Confess Your Sins II

We’ve covered this topic before on July 2, 2015. This time we’ll explore it from the point of view of community. Google’s second definition for ‘community’ is:

A feeling of fellowship with others, as a result of sharing common attitudes, interests, and goals.

“the sense of community that organized religion can provide”

A church has common interests and goals built-in. And we should have one attitude. However, a church is also made up of a diverse collection of people. As with any group of flawed human beings, they will offend one another. For the cohesiveness of our church communities, we need to do the following more often:

Therefore, confess your sins to one another and pray for one another, that you may be healed. The prayer of a righteous person has great power as it is working. James 5:16 English Standard Version (ESV)

The pastor to several church bodies during his tenure, Calvin comments on this verse:

Confess your faults one to another. …[James] had [just] said, that sins were remitted to the sick over whom the elders prayed: he now reminds them how useful it is to [disclose] our sins to our brethren, even that we may obtain the pardon of them by [our brethren’s] intercession.

…Many…think that James [is indicating] …the way of brotherly reconciliation, that is, by mutual acknowledgment of sins. But…his object was different; for he connects mutual prayer with mutual confession; by which he [implies] that confession [benefits us] for this end, that we may be helped as to God by the prayers of our brethren; for they who know our necessities, are stimulated to pray that they may assist us; but they to whom our diseases are unknown are [less likely] to bring us help.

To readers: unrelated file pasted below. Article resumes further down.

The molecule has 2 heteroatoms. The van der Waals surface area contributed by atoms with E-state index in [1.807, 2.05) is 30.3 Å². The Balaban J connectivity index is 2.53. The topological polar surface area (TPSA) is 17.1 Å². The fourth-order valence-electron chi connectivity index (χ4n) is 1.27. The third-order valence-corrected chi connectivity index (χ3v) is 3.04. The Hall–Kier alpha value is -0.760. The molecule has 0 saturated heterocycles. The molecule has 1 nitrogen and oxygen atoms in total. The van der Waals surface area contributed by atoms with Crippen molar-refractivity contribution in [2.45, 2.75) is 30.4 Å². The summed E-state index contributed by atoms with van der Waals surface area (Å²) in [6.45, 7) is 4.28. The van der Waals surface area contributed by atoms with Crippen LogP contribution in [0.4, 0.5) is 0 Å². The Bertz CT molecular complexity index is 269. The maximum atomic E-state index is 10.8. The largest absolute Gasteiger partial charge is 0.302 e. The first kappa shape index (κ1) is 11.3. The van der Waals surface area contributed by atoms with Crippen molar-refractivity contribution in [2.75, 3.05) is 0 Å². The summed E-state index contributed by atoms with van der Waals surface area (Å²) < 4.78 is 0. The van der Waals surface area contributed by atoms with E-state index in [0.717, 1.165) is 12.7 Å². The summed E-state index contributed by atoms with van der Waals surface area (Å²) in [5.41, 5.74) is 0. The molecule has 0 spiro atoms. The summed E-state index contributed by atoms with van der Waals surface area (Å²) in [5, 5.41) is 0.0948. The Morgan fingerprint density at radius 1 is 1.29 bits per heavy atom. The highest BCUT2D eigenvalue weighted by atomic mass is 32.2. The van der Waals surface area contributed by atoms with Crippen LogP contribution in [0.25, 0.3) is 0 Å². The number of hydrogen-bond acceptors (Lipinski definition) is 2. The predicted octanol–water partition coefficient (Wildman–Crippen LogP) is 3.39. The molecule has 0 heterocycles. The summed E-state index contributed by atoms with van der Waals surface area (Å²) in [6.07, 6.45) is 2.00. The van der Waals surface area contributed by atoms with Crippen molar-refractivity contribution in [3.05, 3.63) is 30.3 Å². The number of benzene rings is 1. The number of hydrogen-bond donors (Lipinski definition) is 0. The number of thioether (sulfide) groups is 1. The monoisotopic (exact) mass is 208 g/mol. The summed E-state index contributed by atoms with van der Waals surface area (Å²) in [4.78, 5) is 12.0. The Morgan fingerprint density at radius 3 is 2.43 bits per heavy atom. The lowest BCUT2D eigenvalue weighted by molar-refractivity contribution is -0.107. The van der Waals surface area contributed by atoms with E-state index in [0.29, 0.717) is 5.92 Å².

…For the words clearly mean, that confession is required for no other end, but that those who know our evils may be more solicitous to bring us help.

Here, Calvin calls us to vulnerable community. He goes on to elaborate on the nature and quality of our prayer for one another. First, he says:

Avails much. …When others pray for us, [James] expressly mentions the benefit and the effect of prayer. But he names expressly the prayer of a righteous or just man; because God does not hear the ungodly; nor is access to God open, except through a good conscience: not that our prayers are founded on our own worthiness, but because the heart must be cleansed by faith before we can present ourselves before God. Then James testifies that the righteous or the faithful pray for us beneficially and not without fruit.

Then, finally, Calvin says:

But what does he mean by adding effectual or efficacious? For this seems superfluous; for if the prayer avails much, it is doubtless effectual.

…Our prayers may properly be said to be ἐνεργούμεναι (i.e., working) when some necessity meets us which excites in us earnest prayer. We pray daily for the whole Church, that God may pardon its sins; but then only is our prayer really in earnest, when we go forth to [help] those who are in trouble.